For a long time it was considered that there were two species of Macaques present in the forests of southeastern Tibet, Macaca assamensis assamensis (the Assam Macaque and Macaca mulatta (the Rhesus Macaque). However in recent years work by Indian researchers in Arunachal State (referred to in China as ‘Indian-controlled Tibet'), which shares continuous forests with southeastern Tibet, has led to the description a new species, Macaca munzala (the Arunchal Macaque) and the detection of a fourth species Macaca thibetana (the Tibetan Macaque), previously thought not to be present in the region. However not all primatologists in India have accepted these results, suggesting that instead the known species may be more variable than previously thought. In response to this, scientists on the Chinese side of the border began a series of observations of Macaques present there in 2013 and 2014, and set camera traps in the forests Modog County in southeastern Tibet. To their surprise this resulted in the discovery of what appears to be another species of Macaque in the region, distinguishable by its coat and genital anatomy.
In a paper published in the American Journal of Primatology on 25 March 2015, Cheng Li of the Imaging Biodiversity Expedition, Chao Zhao of the Institute of Eastern-Himalaya Biodiversity Research at Dali University and Peng-Fei Fan of the Faculty of Forestry at Southwest Forestry University formerly describe this new species as Macaca leucogenys, the White-cheeked Macaque.
Traditionally new species have been described by the assignation of type specimens in museums, against which other specimens can be compared to establish whether or not they belong to the same species. However the International Code of Zoological Nomenclature allows for the designation of photographs as types in the case of Primates, due to ethical concerns about killing wild specimens, and Li et al. take advantage of this provision to describe the new species from photographic data only, with the intention of obtaining museum specimens in the future.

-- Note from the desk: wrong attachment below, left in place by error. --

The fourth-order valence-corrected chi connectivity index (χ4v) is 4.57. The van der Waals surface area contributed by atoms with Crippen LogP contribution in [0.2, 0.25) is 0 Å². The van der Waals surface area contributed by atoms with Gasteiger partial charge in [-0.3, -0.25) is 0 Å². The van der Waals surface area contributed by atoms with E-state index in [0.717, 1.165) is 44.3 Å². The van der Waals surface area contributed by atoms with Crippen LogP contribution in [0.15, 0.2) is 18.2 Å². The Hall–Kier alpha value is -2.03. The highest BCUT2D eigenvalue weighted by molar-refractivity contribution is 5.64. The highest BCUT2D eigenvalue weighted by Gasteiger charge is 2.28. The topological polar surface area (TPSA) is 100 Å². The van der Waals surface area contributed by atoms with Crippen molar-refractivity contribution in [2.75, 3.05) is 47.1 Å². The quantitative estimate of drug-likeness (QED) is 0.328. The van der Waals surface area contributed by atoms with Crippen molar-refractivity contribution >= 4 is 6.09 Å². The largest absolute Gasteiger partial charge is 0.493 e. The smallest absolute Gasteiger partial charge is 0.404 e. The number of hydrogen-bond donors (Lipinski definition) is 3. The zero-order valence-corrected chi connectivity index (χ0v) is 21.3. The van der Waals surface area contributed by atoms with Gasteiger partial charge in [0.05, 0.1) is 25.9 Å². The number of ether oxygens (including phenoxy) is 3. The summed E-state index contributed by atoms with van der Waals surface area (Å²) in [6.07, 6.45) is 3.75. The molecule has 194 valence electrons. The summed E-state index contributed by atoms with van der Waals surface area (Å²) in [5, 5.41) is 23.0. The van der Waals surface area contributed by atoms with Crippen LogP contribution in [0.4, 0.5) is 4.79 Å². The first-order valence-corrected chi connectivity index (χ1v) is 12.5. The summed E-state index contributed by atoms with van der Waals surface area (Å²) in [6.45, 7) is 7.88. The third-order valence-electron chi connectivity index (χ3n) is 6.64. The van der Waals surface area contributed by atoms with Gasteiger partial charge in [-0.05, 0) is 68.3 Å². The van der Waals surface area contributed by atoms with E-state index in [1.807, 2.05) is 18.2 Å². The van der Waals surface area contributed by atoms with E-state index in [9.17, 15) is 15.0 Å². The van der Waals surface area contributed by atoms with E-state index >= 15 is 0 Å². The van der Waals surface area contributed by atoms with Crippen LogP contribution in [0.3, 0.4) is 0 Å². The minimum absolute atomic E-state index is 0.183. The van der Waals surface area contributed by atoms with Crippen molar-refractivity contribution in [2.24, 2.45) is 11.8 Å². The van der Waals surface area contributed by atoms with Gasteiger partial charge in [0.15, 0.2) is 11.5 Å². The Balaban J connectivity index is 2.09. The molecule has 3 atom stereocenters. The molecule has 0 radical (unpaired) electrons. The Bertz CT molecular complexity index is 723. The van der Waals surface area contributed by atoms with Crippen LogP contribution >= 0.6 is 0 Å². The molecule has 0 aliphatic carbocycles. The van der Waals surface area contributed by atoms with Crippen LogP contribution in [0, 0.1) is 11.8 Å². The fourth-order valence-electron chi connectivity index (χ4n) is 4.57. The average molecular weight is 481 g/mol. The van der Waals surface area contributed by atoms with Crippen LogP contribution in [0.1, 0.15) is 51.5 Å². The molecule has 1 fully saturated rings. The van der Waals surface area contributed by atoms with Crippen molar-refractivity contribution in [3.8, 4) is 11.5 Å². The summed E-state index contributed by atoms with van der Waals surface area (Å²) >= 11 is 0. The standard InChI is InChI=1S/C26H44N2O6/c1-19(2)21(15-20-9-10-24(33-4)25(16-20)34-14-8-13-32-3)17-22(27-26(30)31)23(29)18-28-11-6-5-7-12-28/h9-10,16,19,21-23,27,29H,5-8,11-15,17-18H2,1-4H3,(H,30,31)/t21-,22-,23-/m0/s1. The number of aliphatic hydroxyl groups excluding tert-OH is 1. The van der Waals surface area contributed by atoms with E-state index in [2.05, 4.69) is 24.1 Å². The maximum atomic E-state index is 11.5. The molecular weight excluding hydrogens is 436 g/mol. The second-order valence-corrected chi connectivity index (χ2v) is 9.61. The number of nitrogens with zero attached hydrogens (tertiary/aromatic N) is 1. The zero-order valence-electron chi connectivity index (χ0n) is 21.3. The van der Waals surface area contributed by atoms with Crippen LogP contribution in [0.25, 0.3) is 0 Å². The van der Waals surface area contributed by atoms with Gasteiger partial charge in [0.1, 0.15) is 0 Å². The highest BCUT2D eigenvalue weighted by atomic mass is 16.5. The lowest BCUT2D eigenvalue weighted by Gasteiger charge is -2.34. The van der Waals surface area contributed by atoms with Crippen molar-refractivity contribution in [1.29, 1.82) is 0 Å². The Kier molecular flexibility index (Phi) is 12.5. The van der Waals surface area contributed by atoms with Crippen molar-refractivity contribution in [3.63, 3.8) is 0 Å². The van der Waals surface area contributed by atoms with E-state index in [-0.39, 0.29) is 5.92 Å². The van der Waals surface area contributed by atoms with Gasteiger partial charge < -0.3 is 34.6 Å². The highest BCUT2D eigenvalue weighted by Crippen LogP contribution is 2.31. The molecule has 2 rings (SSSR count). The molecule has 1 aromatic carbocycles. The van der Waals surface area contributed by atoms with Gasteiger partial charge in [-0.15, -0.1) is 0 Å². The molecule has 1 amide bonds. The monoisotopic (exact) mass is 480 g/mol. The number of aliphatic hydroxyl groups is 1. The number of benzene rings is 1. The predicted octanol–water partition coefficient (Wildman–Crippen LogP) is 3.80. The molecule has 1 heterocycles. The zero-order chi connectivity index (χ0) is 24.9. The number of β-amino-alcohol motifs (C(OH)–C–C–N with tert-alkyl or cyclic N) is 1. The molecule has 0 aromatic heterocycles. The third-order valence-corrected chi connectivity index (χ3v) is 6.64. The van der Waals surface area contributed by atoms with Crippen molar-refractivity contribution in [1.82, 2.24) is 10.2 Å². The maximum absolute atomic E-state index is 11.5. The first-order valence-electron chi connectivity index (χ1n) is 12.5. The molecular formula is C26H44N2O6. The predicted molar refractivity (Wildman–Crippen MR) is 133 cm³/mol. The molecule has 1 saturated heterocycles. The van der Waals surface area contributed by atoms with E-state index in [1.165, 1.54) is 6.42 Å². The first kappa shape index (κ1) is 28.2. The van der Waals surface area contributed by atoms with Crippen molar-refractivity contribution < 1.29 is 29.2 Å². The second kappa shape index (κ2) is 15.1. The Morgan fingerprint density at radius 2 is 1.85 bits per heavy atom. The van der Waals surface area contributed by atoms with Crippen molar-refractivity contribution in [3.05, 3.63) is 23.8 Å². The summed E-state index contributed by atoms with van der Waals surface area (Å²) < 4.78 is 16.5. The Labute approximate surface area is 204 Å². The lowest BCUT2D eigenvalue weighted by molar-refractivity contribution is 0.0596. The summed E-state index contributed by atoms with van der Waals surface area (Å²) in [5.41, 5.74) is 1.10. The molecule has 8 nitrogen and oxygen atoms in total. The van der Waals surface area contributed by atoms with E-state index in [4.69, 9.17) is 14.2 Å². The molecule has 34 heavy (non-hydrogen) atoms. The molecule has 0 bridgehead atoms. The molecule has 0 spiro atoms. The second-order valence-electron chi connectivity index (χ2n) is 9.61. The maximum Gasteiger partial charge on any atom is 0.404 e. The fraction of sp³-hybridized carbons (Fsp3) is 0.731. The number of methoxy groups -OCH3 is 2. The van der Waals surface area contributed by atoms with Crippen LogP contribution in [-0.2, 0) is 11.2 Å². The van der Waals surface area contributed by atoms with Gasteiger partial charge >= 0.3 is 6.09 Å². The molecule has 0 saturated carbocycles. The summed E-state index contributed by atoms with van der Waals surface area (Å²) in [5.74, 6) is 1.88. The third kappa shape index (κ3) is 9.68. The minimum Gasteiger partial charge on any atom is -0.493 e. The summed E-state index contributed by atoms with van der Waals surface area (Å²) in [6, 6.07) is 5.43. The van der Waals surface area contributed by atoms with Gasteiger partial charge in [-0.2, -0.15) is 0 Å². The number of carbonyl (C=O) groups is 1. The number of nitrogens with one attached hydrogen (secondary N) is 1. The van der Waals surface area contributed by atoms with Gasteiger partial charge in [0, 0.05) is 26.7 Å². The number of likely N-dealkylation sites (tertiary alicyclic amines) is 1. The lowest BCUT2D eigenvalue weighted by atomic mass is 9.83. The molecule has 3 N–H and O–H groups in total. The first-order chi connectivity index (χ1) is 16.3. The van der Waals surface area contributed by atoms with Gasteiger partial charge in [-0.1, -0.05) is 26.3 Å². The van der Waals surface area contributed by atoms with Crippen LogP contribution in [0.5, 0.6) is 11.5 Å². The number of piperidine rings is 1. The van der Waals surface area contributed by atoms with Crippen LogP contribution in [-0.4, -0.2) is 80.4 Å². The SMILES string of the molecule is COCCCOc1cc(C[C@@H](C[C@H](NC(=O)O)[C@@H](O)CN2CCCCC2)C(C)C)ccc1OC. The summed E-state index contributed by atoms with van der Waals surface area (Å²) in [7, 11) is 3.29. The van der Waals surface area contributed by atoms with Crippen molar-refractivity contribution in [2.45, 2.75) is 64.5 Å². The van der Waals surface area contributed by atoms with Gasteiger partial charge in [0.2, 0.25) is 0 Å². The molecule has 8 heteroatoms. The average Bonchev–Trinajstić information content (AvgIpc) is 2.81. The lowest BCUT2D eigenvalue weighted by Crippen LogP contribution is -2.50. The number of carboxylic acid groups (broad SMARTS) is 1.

Photo showing robust White-cheeked Macaque with brown to dark brown dorsal pelage and relative short tail. The end of the tail bends towards the ground in some individuals. White hair on cheeks and ears are visible. Li et al. (2015).
The White-cheeked Macaque has a relatively uniform brown colouration on its body, though the belly is lighter than the back. The hair on the muzzle is the same colour as the body, but the cheeks and ears are white. In older individuals these white hairs grow longer, and white hairs also appear on the snout. Juveniles lack white cheeks. The tail is hairless and tapering, being distinctly thicker at the base then the tip; in many individuals it has a distinct downwards kink close to it’s tip.
Family group of White-cheeked Macaques. Adult male in the right, adult female in the left and two small juveniles. Li et al. (2015).
White-cheeked Macaques were found in the forests of Madog County at altitudes of between 1395 m and 2700 m, an environment that ranges from tropical forests, through evergreen broadleaf forest and into mixed broadleaf-conifer forest, suggesting a degree of environmental flexibility. It may also be present in neighbouring counties of China or other Himalayan nations.
Map showing the rough distribution range of each species or subspecies of Macaca in southeast Tibet. Li et al. (2015).
At the moment all the forests of Modog County are protected by the Yarlung Zangbo Grand Canyon Nature Reserve, which prohibits destructive practices such as slash and burn agriculture. However local people in the area are known to kill Primates caught raiding crops, and also to occasionally actively hunt Macaques. More seriously the Chinese government is currently planning a series of hydroelectric dams in Modog County, including one which would completely flood the area where the White-cheeked Macaque. This threatens to directly destroy a large area of environment inhabited by the White-cheeked Macaque and other rare Primates, and in addition will bring a large number of workers into the area, which will lead to additional environmental disruption, by the building of roads, houses and other facilities for workers, as well as being likely to fuel a rise in the bushmeat trade in the area. Li et al. therefore call for more work to study and protect this important environment to be carried out as a matter of some urgency.
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